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Kodak Moments: Best Buy, Target, Dry Film Processor, B&W & Online

The folks at Kodak are making news on many fronts simultaneously ranging from the need to engage its customers and the public with a digital focus (as would be expected) to a promotion with one of the oldest products in its portfolio, black & white prints (not at all expected).

These are some of the positive happenings in Rochester and Atlanta during these hectic days of downsizing and re-adjusting:

Jerry Lansky

Best Buy Moving Into Processing Via Online

There has long been speculation that the electronic retailing folks would be getting into the photo output business. After all, they are major players in selling digital cameras that capture images. Why not print the images, as well? I have always felt that processing was a convenience business that would not lend itself so well to a specialty retailer that had locations not generally favoring convenience services. Then again, I didn't consider that, with the uploading of images to a website, the location of the brick-mortar store becomes somewhat irrelevant.

Best Buy, the 638-store electronics chain, has tested digital printing with results sufficiently favorable to move into the game, not just with an online service, but with on-site equipment, as well. The online service is the one they're crowing about in a press release. The on-site activity is not a national program, though who knows what the future may bring, and was not mentioned in the announcement.

The online service, launched on Sept. 30, is being offered at The website is not too different from those of other online services, though I found it to be less user friendly than others. It offers the services of its "Photologists" to "help you show off your digital photos."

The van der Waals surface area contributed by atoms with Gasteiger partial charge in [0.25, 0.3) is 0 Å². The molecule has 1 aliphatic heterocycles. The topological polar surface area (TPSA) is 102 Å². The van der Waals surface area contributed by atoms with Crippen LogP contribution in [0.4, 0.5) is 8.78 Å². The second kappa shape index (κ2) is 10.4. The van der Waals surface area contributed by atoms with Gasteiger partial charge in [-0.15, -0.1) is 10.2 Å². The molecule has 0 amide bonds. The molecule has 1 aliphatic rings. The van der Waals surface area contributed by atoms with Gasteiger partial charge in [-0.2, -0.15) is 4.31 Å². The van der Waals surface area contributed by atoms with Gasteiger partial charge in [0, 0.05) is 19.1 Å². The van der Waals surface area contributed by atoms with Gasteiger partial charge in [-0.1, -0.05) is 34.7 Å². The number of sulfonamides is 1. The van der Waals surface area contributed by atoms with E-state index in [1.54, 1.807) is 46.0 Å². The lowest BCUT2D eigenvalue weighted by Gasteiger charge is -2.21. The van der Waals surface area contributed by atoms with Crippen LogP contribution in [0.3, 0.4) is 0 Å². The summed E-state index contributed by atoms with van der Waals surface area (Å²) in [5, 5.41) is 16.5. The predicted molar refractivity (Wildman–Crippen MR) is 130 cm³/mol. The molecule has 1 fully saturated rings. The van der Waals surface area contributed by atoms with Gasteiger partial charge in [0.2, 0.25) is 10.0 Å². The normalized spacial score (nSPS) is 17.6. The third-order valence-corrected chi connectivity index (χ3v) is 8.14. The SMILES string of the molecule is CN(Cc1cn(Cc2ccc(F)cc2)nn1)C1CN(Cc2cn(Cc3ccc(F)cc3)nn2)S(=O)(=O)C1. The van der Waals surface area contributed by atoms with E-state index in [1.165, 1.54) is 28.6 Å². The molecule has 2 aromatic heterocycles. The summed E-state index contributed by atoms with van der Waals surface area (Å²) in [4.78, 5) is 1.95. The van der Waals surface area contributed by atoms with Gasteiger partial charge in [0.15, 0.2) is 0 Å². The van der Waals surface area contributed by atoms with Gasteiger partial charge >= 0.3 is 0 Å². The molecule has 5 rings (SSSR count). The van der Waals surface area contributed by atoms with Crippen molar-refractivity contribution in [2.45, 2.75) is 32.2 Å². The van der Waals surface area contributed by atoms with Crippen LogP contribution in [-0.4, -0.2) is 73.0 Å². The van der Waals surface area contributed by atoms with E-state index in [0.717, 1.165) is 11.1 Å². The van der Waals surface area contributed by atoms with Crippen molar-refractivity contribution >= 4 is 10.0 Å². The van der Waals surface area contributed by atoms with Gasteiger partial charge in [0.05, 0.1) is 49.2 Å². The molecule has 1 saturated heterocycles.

Pricing for uploaded prints is 29-cents for a 4x6, competitive with retail pricing but somewhat higher than online offerings from such as Snapfish (19-cents "everyday," plus free, unlimited image storage), Kodak's Ofoto (22-cents on special at this writing; 29-cents regular); Club Photo (17-cents); and Shutterfly (29-cents regular, 22-cents on a prepay plan); Wal-Mart (24-cents). Promotions abound online. The usually promotional Best Buy had none.

The fulfillment for online orders is being handled by Siberra, a Best Buy subsidiary in Vancouver, Canada. (A previous arrangement that Best Buy had with Shutterfly has been terminated, according to a Best Buy spokesperson.) Turnaround service for online orders is shown on the website to be five business days if the order is to be picked up at a non-lab Best Buy store or mailed to the home (extra charge). If picked up at a Best Buy store with an on-site lab, according to the website, pickup is 1-2 days, though I couldn't find any info on the website that indicated where the stores with labs were located.

The on-site part of the story was filled in for me by Bill Jones, the Kodak man who is responsible for the Best Buy account. He said that Best Buy has set up a hub-spoke system with Noritsu 3011 labs operating in 18 stores in seven markets that serve a total of about 104 stores—roughly 5-6 stores per hub.

The hubs are located in: Minneapolis, Phoenix, Dallas, Denver, San Francisco, Boston and D.C. Bill said installations began in May after a year of test marketing in Phoenix and Minneapolis. Orders taken in drop boxes at spoke stores will be transferred by Best Buy courier to the hub location for processing and returned the same way the following day.

Each lab location, according to Bill, will also have some variety of Kodak G-3 Picture Maker, some with on-board printing and scanning capability, others feeding directly to the Noritsu 3011. Interestingly, the Noritsu setup also includes film processors though the focus for Best Buy is clearly to serve the digital market. The price for d&p on a 24-exp. roll at the Watertown, MA store is $6.99 and a digital 4R print is 29-cents.

Asked if a national roll-out of the hub-spoke arrangement is being contemplated, a Best Buy spokesman said, "It is under evaluation."

Best Buy stores will be serviced with paper, chemistry and tech needs by the same Kodak folks that handle Kodak's other on-site programs.

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